Adobe Systems have today announced that the BBC is adopting Adobe Premiere Pro CS5 within its Creative Desktop Initiative to improve workflow efficiency, create a tapeless environment and reduce costs.The deployment of an additional 2,000 seats will make Adobe Premiere Pro CS5 the company’s primary tool for non-linear editing and represents a strong endorsement of Adobe by the world-renowned broadcaster.
The BBC will seek to utilise Adobe Premiere Pro CS5’s native 64-bit architecture to increase productivity and efficiency; as well as using the new Adobe Mercury Playback Engine to deliver real-time editing and playback of High Definition sequences without rendering. From ingest to output Adobe Premiere Pro CS5 also provides industry leading support for metadata – making assets easier to find and allowing the corporation to efficiently repurpose media across a number of digital channels.
Adobe Premiere Pro CS5 has been steadily growing in stature since its release this summer with comprehensive native format support, GPU accelerated real-time performance and enhanced metadata handling. Are we seeing the emergence of a new industry favourite? Info from CVPs Craig Heffernan
HDW…No surprise here… as Apple have dragged their feet, jumped through hoops to avoid Blu-ray, keep us all waiting for FC-8, no 64bit support….what are people going to do Apple…JUMP SHIP ! Oh I forgot the recent add from Mr Jobbs that will keep us waiting…”It’s Awesome”….MR JOBBS…It’s way too late, people are jumping ship by the hour and take it from me Mr Jobbs if you continue down the road of NO BLU-RAY SUPPORT then Final Cut will DIE…YOU HAVE BEEN WARNED !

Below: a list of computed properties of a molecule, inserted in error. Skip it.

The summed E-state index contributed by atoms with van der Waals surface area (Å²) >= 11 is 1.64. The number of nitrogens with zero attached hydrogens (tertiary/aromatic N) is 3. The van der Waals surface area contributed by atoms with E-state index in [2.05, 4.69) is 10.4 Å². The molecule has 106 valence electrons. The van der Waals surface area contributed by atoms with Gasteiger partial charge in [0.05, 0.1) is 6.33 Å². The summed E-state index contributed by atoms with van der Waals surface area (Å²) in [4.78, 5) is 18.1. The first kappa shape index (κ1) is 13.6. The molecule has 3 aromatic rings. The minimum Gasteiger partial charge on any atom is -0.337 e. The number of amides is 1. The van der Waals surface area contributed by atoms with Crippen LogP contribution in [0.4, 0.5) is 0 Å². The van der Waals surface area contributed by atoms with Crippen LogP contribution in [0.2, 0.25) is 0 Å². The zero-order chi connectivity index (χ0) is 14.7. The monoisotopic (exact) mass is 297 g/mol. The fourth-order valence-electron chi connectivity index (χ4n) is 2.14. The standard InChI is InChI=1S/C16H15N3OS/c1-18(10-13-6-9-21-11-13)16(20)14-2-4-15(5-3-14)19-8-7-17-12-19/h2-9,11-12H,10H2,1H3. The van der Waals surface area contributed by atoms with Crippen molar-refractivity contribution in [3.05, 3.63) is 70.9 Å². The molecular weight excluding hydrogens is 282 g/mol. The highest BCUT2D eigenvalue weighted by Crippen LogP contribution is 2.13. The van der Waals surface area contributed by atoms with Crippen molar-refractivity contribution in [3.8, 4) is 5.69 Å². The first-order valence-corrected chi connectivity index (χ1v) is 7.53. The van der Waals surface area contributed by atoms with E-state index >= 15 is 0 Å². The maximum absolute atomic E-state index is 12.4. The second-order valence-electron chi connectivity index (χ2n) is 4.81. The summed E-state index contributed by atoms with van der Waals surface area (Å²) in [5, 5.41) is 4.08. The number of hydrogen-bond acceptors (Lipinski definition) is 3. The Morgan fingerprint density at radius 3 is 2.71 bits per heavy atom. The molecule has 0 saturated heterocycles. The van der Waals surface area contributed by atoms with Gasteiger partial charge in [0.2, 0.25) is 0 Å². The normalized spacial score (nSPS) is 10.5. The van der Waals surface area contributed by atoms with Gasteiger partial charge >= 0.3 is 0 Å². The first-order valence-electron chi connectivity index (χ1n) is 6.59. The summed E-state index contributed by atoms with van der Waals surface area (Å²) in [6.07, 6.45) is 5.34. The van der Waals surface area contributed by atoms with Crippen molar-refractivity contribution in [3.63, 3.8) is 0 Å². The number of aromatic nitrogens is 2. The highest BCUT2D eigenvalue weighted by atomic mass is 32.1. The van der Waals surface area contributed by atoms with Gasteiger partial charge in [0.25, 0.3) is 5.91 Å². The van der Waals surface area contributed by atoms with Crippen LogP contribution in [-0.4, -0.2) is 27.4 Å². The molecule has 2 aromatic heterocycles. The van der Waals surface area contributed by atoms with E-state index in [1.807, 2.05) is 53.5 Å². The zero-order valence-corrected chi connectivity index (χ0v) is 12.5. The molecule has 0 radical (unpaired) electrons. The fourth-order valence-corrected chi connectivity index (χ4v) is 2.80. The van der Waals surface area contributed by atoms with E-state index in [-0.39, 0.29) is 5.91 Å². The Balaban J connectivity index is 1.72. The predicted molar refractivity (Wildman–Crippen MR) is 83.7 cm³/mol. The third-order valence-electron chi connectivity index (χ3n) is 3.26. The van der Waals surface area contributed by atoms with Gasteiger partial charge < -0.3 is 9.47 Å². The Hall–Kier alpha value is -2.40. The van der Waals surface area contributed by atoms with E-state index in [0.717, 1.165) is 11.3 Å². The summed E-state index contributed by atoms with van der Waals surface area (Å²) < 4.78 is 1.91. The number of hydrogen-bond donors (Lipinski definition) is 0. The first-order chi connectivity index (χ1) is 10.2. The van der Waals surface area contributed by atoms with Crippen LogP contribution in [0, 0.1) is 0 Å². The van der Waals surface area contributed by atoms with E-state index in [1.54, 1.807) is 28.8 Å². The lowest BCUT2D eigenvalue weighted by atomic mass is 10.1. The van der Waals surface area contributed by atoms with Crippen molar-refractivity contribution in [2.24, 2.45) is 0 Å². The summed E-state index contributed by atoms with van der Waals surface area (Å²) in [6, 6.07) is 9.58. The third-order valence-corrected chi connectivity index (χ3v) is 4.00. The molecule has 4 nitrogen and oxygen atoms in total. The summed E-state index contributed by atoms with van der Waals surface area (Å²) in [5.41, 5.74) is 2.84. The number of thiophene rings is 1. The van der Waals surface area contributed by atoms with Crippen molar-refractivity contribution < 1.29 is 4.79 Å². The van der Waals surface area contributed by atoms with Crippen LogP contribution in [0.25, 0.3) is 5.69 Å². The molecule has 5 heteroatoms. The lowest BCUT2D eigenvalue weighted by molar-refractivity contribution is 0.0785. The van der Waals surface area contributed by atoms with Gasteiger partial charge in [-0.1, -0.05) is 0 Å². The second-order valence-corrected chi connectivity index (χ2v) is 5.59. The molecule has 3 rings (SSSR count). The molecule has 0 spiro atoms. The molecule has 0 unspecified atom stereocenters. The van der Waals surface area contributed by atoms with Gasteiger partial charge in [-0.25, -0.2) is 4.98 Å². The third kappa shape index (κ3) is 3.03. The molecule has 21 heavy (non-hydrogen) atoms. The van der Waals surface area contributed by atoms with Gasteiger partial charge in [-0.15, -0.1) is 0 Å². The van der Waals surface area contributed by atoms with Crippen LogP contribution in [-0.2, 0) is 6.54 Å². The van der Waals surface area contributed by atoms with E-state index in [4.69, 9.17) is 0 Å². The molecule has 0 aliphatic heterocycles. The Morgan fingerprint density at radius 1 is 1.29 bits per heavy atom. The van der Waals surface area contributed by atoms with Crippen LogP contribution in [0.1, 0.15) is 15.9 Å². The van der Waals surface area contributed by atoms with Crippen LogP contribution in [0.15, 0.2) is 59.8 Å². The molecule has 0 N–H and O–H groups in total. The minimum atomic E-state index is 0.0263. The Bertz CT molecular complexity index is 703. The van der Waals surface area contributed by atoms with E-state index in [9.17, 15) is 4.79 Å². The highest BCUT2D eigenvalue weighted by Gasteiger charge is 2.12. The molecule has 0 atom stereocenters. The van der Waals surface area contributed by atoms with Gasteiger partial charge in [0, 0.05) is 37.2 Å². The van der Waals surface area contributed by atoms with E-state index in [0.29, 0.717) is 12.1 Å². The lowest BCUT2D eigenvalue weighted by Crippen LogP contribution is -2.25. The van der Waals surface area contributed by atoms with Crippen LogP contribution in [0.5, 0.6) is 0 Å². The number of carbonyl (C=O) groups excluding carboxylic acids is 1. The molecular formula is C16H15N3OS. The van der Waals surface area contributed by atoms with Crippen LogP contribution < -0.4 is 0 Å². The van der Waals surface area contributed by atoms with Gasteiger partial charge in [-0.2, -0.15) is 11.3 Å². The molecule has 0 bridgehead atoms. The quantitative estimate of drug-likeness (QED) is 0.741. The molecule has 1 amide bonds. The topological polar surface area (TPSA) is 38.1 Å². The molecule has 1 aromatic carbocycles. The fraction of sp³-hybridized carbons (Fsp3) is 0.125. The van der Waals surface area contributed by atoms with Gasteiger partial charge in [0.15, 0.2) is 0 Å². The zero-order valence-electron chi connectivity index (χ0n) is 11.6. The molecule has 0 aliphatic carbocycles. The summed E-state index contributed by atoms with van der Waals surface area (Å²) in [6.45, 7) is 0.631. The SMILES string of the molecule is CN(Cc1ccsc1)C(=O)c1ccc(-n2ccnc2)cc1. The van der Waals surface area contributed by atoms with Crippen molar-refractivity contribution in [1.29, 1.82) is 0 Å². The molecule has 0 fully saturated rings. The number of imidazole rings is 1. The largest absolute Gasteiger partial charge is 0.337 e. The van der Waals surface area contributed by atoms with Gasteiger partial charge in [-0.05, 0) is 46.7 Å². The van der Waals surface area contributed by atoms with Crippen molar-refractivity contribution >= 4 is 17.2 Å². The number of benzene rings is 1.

Since I wrote this I have received this email from a BBC insider :
It was not a coincidence that the BBC have chosen to go down the Adobe route when they already have editors using Final Cut Pro, thankfully for them Adobe brought Premiere back to the Mac so the switch over won’t be as bad other than installing new software.” ….
THIS IS UTTER RUBBISH!
The BBC is definitely NOT going down the Adobe route, not for serious production editing at least.
Where Premiere is being used (and where it’s being used in the main, is by non-editing professionals) is to prepare programmes for the web, be it the internet or iPlayer.
For the last few years the BBC has been rolling out FCP as its replacement for Avid. As nice as Avid is, it doesn’t fit comfortably in to the BBC’s Mega-hyper-super-dooper video server plan. Final Cut does.
FCP is very very happy to sit on Quantel’s server technology, and Quantel is the BBC’s main provider of that technology.
Simply put, it integrates in to the new infrastructure being built in the Corporations new facilities around the UK, and its deeply popular with the editors. Editors are very conservative, and so too is the BBC.
If there is a problem for the BBC, it has nothing to do with the current version of Final Cut Pro.
So much so, that if there where a PC/Windows port of FCP it would be on a every BBC desktop, in every office across the globe.
Rolling FCP out across its programme platforms will continue apace, the real headache for the Beeb begins, when Apple introduces a new, very different version of Final cut!
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